Monday, May 16, 2011

Grammar, Google, Goals

When students arrive to the lab on Tuesdays, they know that they're going to have to work. I'm there as a guide, as a resource, as a teacher--but the students are there to do it to it. We've been writing 600-word (minimum) responses every week. And 800-word responses for the longer essay assignments. That's a lot of writing. I dare say it's more writing than I've ever assigned for an ENG102 course. And I'm pretty sure that it's more than they've ever had to write in an English class. This is good.

However, this week I'm trying to focus on grammar issues in their latest set of essays. And I'm lamenting the fact that I need to do this with hard copies. This work is slower and more tedious than it needs to be. One issue, for me, is that I'm not proficient with the "commenting" feature of Microsoft Word. I should learn. Using Facebook doesn't help either, because I'm not able to do anything fancy with their text--or, in any case, treat the Facebook document as I would a document in Word. Should I be using Google Docs for these longer essays? Probably. Should I learn more about Google Docs? Yes. This is my goal (one of many) for next semester.

8 comments:

  1. Hey Prof J. Could you be more specific as how you want to address grammar? Are you doing editing-style corrections? Global comments? Choosing 2-3 examples of an error? etc.

    It would help if you described the methodology for us to give you ideas as to what to use.

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  2. You should give comments in Microsoft Word a try as it is quite easy, you can copy and paste the same comment and, at least this is true for me, after commenting on ten hard papers my hand writing turns into horrid chicken scratch, which even I cannot make out, the comments are legible. In Microsoft Word, if you are using a Mac, simply place a cursor where you want to insert the comment and then click on Insert, and select Comment from a drop down menu. On a PC, 2010 Microsoft Word, the comment function is located, if I recall correctly, under Review.
    Personally, early in the semester when students are working on their first formal essay, I focus on paragraph and essay structure. As the semester progresses, with each subsequent assignment I do short lessons and handouts, which contain sentences I copy and paste from students' assignments, on sentence structure(fragment, run-on, comma splice) and lastly subject verb agreement.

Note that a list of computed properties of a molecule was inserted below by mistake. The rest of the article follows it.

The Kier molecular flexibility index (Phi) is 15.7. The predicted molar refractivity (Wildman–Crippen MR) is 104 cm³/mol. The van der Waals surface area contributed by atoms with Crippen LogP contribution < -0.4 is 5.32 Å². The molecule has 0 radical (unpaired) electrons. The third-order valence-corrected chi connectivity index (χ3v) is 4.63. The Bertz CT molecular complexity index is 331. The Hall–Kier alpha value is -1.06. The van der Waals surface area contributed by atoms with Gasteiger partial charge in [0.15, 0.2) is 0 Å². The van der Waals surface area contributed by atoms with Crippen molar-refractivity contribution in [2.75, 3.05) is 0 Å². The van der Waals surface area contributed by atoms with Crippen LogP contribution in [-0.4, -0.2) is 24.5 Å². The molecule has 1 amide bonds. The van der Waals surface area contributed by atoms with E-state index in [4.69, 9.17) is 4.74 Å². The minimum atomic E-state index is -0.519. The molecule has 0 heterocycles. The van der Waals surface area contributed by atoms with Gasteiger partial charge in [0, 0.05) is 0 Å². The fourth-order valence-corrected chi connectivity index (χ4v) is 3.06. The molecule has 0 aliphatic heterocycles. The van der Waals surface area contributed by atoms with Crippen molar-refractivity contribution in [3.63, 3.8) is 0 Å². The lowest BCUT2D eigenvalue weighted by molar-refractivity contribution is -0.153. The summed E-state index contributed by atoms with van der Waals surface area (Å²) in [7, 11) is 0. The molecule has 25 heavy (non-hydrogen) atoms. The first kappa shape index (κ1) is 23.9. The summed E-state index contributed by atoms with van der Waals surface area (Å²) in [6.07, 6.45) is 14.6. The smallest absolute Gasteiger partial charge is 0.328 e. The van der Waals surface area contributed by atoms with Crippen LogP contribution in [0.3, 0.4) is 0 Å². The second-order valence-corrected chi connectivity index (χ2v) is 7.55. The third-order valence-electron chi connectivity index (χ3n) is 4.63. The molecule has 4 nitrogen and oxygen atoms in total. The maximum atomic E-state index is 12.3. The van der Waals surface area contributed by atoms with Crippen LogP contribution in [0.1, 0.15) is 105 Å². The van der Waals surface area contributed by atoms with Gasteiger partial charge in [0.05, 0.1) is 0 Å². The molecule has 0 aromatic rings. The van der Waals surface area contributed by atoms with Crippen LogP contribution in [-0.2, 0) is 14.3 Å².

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  3. If you are doing simple "editorial" comments ("comma splice," "s-v agreement"), then programming your hot keys may be worth the 15 minutes it will take.

    Then you just press a key (say, F5), and the phrase(s) connected to it are inserted wherever your cursor is.

    It takes a bit of time remembering what hot keys correspond to what (I make myself a key), but after a couple of times doing a set of papers, you do it almost automatically.

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  4. I didn't know that about the hot keys. Really? You can do that?

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  5. Yes--easy as pie, but you have to find how they work in your computer.

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  6. About those shorcut keys: http://chronicle.com/blogs/profhacker/creating-keyboard-shortcuts-for-anything/33352

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  7. Thanks for the comments! I like the hot keys approach. I wonder if it might work to have an explanation of, for example, run-on sentences and then a link to some online resource. If that makes sense. My brain is mush right now.

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  8. I think it may be easier to have an electronic version of the grammar part of the correction sheet that is keyed to your comments.

    So, you give them a hot keys comment("comma splice") and then they got to your electronic sheet (a Google Docs would be perfect), look up "comma splice" and under it you could have a link to a definition and a link to exercises to learn how to fix them.

    You know, my idea is so good I think I'm going to do it. :-)

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